North Idaho has many great parks.  City parks enjoyed by children, family and community on a daily basis.  State parks which are weekend wonderlands and used by locals and awestruck visitors.  This column starts an ongoing series that will touch on a wide variety of North Idaho parks.  And what better place to start than Old Mission State Park in Cataldo, where Idaho's oldest standing building proudly sits.

In the early 1800's Coeur d’Alene Indians heard about tribes being visited by "medicine men" with great powers and wanted to get in on it. They journeyed to St. Louis three times to invite the Blackrobes (Jesuit priests) to live among the tribe. 

In 1842, Father Pierre-Jean De Smet traveled to the Coeur d'Alenes to meet and live with the tribe.  An original mission site was selected along the St. Joe River about 35 miles from the present location, and was called the Mission of St. Joseph. The river repeatedly flooded the site so in 1846 the location was abandoned in favor of a high, grassy knoll overlooking the Coeur d’Alene River. 

The Mission of the Sacred Heart was constructed between 1850 and 1853.  It became a center hub and spiritual home for the Tribe.  With the completion of the Mullan Road (within sight of the Mission) in the early 1860s, traffic grew from settlers and prospectors.  The U.S. government decided to set up a reservation for the tribe but much to the dismay of the Coeur d'Alenes was that it was located near the south end of the lake.  In 1877 the Tribe moved to what is now DeSmet and built another mission.   

The Sacred Heart Mission at Cataldo was placed on the National Register of Historic Places in 1963.  By the 1970's the building was beat down.  The Idaho Bicentennial Commission took it on in 1974 and in 1975 it officially became Old Mission State Park.

Today the Park is a centerpiece in the history of North Idaho.  Located at Exit 39 on I-90, the Mission is clearly visible to all who pass.  As a State Park, a $5 vehicle pass is required but well worth that amount.  An interpretive center with exhibits and multi media presentations walks visitors through the daily life of the Coeur d'Alene Tribe and the story of the coming of the Blackrobes.  On the site is the restored parish house, historic cemetery, nature trails and an audio walking tour is available.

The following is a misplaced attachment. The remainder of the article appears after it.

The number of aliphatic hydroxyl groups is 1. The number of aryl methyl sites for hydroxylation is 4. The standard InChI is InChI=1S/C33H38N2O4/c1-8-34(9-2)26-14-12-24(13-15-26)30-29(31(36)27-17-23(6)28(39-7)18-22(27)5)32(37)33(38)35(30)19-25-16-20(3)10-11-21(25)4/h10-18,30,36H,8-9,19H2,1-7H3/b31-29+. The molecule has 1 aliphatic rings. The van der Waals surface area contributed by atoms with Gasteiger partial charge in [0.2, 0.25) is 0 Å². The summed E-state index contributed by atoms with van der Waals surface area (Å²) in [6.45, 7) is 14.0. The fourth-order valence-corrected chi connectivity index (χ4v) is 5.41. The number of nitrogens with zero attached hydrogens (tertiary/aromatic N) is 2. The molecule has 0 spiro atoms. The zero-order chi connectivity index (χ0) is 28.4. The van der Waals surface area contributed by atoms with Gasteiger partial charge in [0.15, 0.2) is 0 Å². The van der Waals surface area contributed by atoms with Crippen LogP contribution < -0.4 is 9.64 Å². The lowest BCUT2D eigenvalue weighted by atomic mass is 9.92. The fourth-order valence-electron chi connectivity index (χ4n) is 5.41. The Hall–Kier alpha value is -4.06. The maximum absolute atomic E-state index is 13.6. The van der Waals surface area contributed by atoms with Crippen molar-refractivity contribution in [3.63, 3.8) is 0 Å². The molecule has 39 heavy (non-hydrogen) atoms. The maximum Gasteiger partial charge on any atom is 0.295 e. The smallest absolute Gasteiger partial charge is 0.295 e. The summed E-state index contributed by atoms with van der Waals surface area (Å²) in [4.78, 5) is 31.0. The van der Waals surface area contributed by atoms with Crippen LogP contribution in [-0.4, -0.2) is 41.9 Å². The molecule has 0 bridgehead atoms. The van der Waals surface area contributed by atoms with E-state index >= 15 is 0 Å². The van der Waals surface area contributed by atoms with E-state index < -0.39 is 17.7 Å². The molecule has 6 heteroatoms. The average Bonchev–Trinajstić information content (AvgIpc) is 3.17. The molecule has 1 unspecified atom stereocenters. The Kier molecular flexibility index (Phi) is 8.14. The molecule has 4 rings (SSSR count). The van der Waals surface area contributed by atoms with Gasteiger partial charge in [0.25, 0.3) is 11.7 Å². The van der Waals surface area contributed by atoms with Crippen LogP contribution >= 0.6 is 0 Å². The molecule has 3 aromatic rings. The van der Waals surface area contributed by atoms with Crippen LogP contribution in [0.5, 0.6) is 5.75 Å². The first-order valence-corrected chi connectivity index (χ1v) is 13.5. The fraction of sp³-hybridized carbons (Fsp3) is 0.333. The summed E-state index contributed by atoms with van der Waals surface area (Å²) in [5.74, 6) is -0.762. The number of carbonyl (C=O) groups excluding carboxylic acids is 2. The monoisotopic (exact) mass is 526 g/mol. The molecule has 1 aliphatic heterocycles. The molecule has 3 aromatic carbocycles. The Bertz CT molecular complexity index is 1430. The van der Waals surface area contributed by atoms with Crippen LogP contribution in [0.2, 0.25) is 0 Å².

But the crown jewel is the church itself.  A walk around and inside the building provides a glimpse into the waddle and daub construction methods of 150 years ago.  Built in 3 years by the Catholic missionaries and members of the Coeur d’Alene Tribe using only broad axe, auger, ropes and pulleys, a pen knife and an improvised whip saw, it was finished without using one single nail.

The Park is open from 9:00 am to 5:00 pm, 7 days a week.  Special events at the Mission include a Historic Skills Fair in July and the Feast of the Assumption Pilgrimage by the Coeur d'Alene Indians and the Annual Mountain Man Rendezvous in August.  If you haven't visited old Mission State Park, make sure you put it on your list of things to do.

Thursday, April 15, 2010

Devil Worshipers? Hook Man?

Well, it's time for another in the series of weird legends and urban myths around North idaho.  Before the Aryan Nation (all 6 of them) moved here, there were stories about another strange bunch of people roaming the hills and prairies around Kootenai County.  Devil worshipers and Hook Man.

Like all good legends, almost everyone knew somebody who (supposedly) knew first hand of strange doings but nobody ever saw anything that could be backed with fact or photo.  But it still made a great spooky story in the days before movies like Halloween and Friday the 13th.

Some of the tales of devil worshipers involved human and/or animal satanic ritual sacrifice.  People disappeared (well, there was some truth to that one) and dogs were found drained of blood.  Then there were chains of hooded people across isolated roads to stop cars so they could pull the passengers out and..., well, they were going to do something with them.

And Hook Man, well it was said he could show up anywhere, anytime, but mostly in the dark of night and usually when a romantic couple was parked in some back woods make-out spot.  He was old, evil, disfigured and, of course, had a hook for a hand.  The hook was a result of a logging/mining/hunting accident, depending on who was telling the story.  But he was out there and he was demented and a vengeful killer.

Perhaps the stories were in response to or balanced out the Blue Army that had come to Kootenai County.  Maybe there just wasn't enough creepy stuff in the area and people always need a good one for the campfire or to tell an impressionable young lady ("snuggle up, baby, I'll protect you").  Some say the stories were told in hopes of keeping folks from moving here.  Whatever the reason, they certainly got people's attention and were passed around like a box of Cracker Jacks.  But unlike the snack, these stories always got bigger.

Turns out almost every small town across America had a tale similar to Hook Man.  Where do you think they came up with the ideas for those movies?  A little creepiness goes a long way.

Many of the devil worshiper stories took place near Rathdrum.  Perhaps it was because in 1972 a mutilated cow was found on a local ranch.  That one has never been solved.

Now there was a real disappearance that everyone associated the devil worshipers with.  A Rathdrum couple named Ron and Rita Marcussen disappeared in late 1973 and it was assumed they had fallen victims of the devil's disciples.  When their remains were finally discovered it turned out it was just your run of the mill murder (if there is such a thing).

You may want to save this story for the campfire.

Wednesday, April 14, 2010

Midnight In Paris Annual Charity Auction